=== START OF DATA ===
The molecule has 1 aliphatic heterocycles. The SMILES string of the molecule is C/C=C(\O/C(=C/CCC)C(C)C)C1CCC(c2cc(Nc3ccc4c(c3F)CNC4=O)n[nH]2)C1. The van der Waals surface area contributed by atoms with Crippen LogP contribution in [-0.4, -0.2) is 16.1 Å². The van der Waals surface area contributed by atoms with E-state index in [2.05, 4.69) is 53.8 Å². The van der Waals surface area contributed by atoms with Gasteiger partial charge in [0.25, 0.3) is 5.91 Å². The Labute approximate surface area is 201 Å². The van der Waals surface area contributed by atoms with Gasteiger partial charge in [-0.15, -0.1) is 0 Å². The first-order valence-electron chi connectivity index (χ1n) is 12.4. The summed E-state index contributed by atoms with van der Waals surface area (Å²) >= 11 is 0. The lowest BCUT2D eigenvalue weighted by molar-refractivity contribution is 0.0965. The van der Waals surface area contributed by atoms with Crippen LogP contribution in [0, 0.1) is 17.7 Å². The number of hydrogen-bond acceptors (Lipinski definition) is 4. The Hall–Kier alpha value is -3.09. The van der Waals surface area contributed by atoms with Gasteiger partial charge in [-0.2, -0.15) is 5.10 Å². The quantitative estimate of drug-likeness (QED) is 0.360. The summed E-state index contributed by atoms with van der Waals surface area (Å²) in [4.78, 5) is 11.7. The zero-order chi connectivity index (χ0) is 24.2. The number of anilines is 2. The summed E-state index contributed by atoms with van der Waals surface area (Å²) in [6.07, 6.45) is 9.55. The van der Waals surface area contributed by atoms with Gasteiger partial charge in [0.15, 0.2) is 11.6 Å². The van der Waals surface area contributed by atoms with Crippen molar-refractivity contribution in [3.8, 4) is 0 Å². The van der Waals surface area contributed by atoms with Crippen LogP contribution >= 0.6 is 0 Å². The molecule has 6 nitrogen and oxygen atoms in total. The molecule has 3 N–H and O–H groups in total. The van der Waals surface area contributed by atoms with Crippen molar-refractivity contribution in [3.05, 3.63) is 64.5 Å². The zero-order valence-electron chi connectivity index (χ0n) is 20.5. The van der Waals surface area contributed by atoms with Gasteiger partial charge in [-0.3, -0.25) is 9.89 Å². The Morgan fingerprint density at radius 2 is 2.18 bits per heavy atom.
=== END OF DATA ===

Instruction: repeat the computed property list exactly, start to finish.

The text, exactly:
The molecule has 1 aliphatic heterocycles. The SMILES string of the molecule is C/C=C(\O/C(=C/CCC)C(C)C)C1CCC(c2cc(Nc3ccc4c(c3F)CNC4=O)n[nH]2)C1. The van der Waals surface area contributed by atoms with Crippen LogP contribution in [-0.4, -0.2) is 16.1 Å². The van der Waals surface area contributed by atoms with E-state index in [2.05, 4.69) is 53.8 Å². The van der Waals surface area contributed by atoms with Gasteiger partial charge in [0.25, 0.3) is 5.91 Å². The Labute approximate surface area is 201 Å². The van der Waals surface area contributed by atoms with Gasteiger partial charge in [-0.15, -0.1) is 0 Å². The first-order valence-electron chi connectivity index (χ1n) is 12.4. The summed E-state index contributed by atoms with van der Waals surface area (Å²) >= 11 is 0. The lowest BCUT2D eigenvalue weighted by molar-refractivity contribution is 0.0965. The van der Waals surface area contributed by atoms with Crippen LogP contribution in [0, 0.1) is 17.7 Å². The number of hydrogen-bond acceptors (Lipinski definition) is 4. The Hall–Kier alpha value is -3.09. The van der Waals surface area contributed by atoms with Gasteiger partial charge in [-0.2, -0.15) is 5.10 Å². The quantitative estimate of drug-likeness (QED) is 0.360. The summed E-state index contributed by atoms with van der Waals surface area (Å²) in [4.78, 5) is 11.7. The zero-order chi connectivity index (χ0) is 24.2. The number of anilines is 2. The summed E-state index contributed by atoms with van der Waals surface area (Å²) in [6.07, 6.45) is 9.55. The van der Waals surface area contributed by atoms with Gasteiger partial charge in [0.15, 0.2) is 11.6 Å². The van der Waals surface area contributed by atoms with Crippen molar-refractivity contribution in [3.8, 4) is 0 Å². The van der Waals surface area contributed by atoms with Crippen LogP contribution >= 0.6 is 0 Å². The molecule has 6 nitrogen and oxygen atoms in total. The molecule has 3 N–H and O–H groups in total. The van der Waals surface area contributed by atoms with Crippen molar-refractivity contribution in [3.05, 3.63) is 64.5 Å². The zero-order valence-electron chi connectivity index (χ0n) is 20.5. The van der Waals surface area contributed by atoms with Gasteiger partial charge in [-0.3, -0.25) is 9.89 Å². The Morgan fingerprint density at radius 2 is 2.18 bits per heavy atom.